> minas-tirith:~ # mount | grep windows
    > /dev/sda2 on /windows/C type fuseblk (rw,nosuid,nodev,noexec,relatime,user_id=0,group_id=0,default_permissions,allow_other,blksize=4096)
    > minas-tirith:~ #
    Notice the options used on fstab? Notice then the actual mount options
    that were used?

    Noexec is a default option, implicit, for ntfs.


    > Also, could you please elaborate on
    > why it isn't good to have everything listed as executable, I fail to see
    > the real harm there.


    The permissions you see from Linux on and NTFS or FAT partitions are
    emulated, not the real on disk permissions. You get the permissions you
    define at mount time, and they are the same for all files on the disk
    (ok, the partition).

    So, if you want execute permission for a file, you get execute
    permissions on _all_ files.

    So, it can happen (depending on the browser), if you click to open a
    text file, it may try instead to execute it, with unpredictable results.

    --
    Cheers / Saludos,

    Carlos E. R.
    (from 12.3 x86_64 "Dartmouth" at Telcontar)

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    Default Re: Executing from NTFS partition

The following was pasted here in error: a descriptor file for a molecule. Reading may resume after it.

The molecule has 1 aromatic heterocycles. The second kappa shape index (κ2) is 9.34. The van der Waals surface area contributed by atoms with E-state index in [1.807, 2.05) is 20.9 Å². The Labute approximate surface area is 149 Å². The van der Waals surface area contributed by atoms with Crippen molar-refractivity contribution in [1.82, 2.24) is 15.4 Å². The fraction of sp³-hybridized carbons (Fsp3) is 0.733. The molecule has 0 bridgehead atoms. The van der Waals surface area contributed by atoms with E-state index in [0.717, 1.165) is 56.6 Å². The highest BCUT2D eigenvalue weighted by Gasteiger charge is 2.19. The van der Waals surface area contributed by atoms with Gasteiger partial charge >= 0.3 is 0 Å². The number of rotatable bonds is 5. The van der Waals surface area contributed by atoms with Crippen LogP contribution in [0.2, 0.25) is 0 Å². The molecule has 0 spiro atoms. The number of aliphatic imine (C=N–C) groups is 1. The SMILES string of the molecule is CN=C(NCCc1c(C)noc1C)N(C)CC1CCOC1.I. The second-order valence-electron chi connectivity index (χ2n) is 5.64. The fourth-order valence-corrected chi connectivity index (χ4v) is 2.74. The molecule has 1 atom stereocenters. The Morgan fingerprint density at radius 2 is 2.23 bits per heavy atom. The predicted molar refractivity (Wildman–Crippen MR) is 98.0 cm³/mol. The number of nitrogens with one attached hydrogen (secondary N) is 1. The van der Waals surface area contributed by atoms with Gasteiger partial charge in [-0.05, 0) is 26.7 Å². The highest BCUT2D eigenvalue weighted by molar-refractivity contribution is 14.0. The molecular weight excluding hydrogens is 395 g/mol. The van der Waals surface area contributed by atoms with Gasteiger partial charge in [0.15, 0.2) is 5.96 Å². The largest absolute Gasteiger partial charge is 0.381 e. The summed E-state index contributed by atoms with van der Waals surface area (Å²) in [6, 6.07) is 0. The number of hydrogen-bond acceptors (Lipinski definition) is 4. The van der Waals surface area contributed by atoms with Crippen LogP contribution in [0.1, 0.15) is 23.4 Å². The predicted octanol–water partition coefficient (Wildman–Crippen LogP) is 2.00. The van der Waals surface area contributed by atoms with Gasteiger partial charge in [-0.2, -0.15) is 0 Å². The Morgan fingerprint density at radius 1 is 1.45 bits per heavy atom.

I repeat, you should not use a non-Linux file system as an integral part of your Linux system. and certainly not mounted on /home.

    All the warnings above from others apply.

    And when something gives a warning/error (like Permission denied), you should not fall back to a sort of "rather dead then slave" attitude by trying the same thing again as Superuser. That is certainly a recipe for disaster. You should try to understand why you get that message. And for this particular case, it requires knowledge about file ownership by user/group and permission bits read/write/execute for owner/group/world.

    This is only my advice. It is up to you to take it or leave it.
    Henk van Velden

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    Default Re: Executing from NTFS partition

    On 2014-01-29 10:16, hcvv wrote:
    >
    > I repeat, you should not use a non-Linux file system as an integral part
    > of your Linux system. and certainly not mounted on /home.


    I did not notice that "detail". You are right, "/home" absolutely must
    be a Linux filesystem.

    If you do not have space for a separate "/home" partition, then instead
    use the main filesystem (root), and use symlinks from your home to
    spaces in your Windows partitions for data. Like for example:

    Code:
    /home/username/Documents/Win -->  /windows/C/Users/username/Documents/
    --
    Cheers / Saludos,

    Carlos E. R.
    (from 12.3 x86_64 "Dartmouth" at Telcontar)